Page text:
March 2011 / Volume 63 / Issue 3|
Know how to hold 'em
By CTE Staff
Strong, lightweight carbon fiber-reinforced plastic is the go-to structural material for aircraft makers seeking fuel efficiency. A 1⁄16 "-thick CFRP wing skin, for example, has the same strength as a ¼ "-thick aluminum one but weighs 30 percent less. As a result, CFRPs are finding increasing application in new aircraft. A prime example is Boeing’s 787 Dreamliner, which is about 80 percent CFRP by volume and 50 percent by weight.
Courtesy of MHI Proprietary
After CFRPs are laid up and cured, they must be trimmed, drilled and milled to final specifications. The traditional way to machine composites is with diamond-coated carbide tools featuring application-specific cutting geometries. But because CFRPs are composed of graphite fibers embedded in a polymer matrix, they are difficult to machine. The fibers are abrasive and, depending on their orientation in the matrix, can fray when mechanically machined. Layers of the material also can delaminate, and rough edges that remain after machining may require a secondary operation to finish them. In addition, the cutting forces produced demand rigid workholding, especially for thin components.
Abrasive waterjet technology addresses many of those machining issues. According to Mark Saberton, chief engineer at waterjet machine builder Flow International Corp., Kent, Wash., the abrasive jet smoothly cuts without delamination, even on a microscopic level, so the machined edge does not require secondary finishing. “When you cut it with an abrasive jet, it is ready to go on the airplane,” he said.
Saberton noted that the first waterjet applications for CFRP aircraft structural parts were in the mid-1980s for machining F-117 stealth fighter components. Since then, waterjet technology has evolved to include specialized machines like Flow’s 5-axis, gantry-style Composites Machining Centers.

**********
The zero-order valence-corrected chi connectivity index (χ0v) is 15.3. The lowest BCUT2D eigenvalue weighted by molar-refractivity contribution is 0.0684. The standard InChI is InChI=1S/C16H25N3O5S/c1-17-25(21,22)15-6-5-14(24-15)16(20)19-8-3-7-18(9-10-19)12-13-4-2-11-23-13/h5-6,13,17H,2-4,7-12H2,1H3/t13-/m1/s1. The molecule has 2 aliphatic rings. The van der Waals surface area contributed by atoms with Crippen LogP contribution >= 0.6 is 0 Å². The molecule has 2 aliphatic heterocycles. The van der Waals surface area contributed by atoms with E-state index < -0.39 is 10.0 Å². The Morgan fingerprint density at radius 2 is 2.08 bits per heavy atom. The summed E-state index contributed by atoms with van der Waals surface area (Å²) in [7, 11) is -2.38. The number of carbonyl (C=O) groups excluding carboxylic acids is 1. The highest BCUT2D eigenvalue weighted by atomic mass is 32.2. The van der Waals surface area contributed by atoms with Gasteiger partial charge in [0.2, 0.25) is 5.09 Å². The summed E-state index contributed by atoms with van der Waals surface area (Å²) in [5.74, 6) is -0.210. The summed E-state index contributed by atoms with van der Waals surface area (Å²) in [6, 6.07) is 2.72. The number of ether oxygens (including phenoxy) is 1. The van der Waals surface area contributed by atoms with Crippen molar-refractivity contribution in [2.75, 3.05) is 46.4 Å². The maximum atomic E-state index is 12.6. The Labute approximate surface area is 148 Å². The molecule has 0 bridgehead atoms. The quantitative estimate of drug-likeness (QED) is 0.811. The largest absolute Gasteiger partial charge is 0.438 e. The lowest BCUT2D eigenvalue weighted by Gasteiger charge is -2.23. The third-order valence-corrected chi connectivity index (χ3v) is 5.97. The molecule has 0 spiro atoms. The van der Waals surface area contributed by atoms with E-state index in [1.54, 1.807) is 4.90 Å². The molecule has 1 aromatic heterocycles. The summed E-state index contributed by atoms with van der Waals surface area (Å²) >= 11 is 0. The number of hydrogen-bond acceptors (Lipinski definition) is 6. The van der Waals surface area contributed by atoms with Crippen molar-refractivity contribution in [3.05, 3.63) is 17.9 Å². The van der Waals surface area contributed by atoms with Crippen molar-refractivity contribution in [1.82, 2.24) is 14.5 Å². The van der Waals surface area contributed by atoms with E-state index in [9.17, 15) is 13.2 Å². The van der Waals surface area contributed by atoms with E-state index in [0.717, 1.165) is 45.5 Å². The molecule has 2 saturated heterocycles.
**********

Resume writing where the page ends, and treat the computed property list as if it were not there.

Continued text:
The CMCs are modular, and different combinations of machine beds, bridge lengths and heights permit handling of large workpieces, such as an approximately 17 '-wide × 100 '-long wing skin. To minimize handling and setup time while maximizing accuracy, such large parts must be machined in one fixturing. Even so, Saberton noted that it can take up to a day to load fixturing on a machine bed that can securely hold a highly contoured, large CFRP part and resist the heavy cutting forces characteristic of conventional machining.
However, the forces generated when waterjet cutting parts are minimal in comparison. Abrasive waterjet machining, Saberton said, “is an ultrahigh-speed erosion process; there are almost no forces involved.”
The latest workholders for waterjet machining of CFRPs speed changeovers between parts while maintaining cutting accuracy. Flow calls its newest patent-pending workholding system a “Flexible Header System.” Saberton pictured it as “a bed of nails.” In this case, the nails are servocontrolled actuator cylinders, each capped with a swiveling 75mm- to 150mm-dia. vacuum cup. The FlowPAC cylinders have a standard stroke of 915mm and are mounted on headers that can be adjusted to within 0.075mm tolerance. The actuators have an air blow-off feature to float a part to position, while the vacuum pulls the part to location.
The system is guided by the CATIA CAD design file for the component to be machined. When the file is downloaded into the waterjet, the actuators raise, lower and conform to the contour of the component being cut. On a 120 '-long waterjet machining center, 342 actuators are employed to fixture a 787 wing skin. Reconfiguring the fixturing for another part takes about 2 minutes, as opposed to a day, and some versions of the machining centers can handle up to 80 different parts, according to Saberton.
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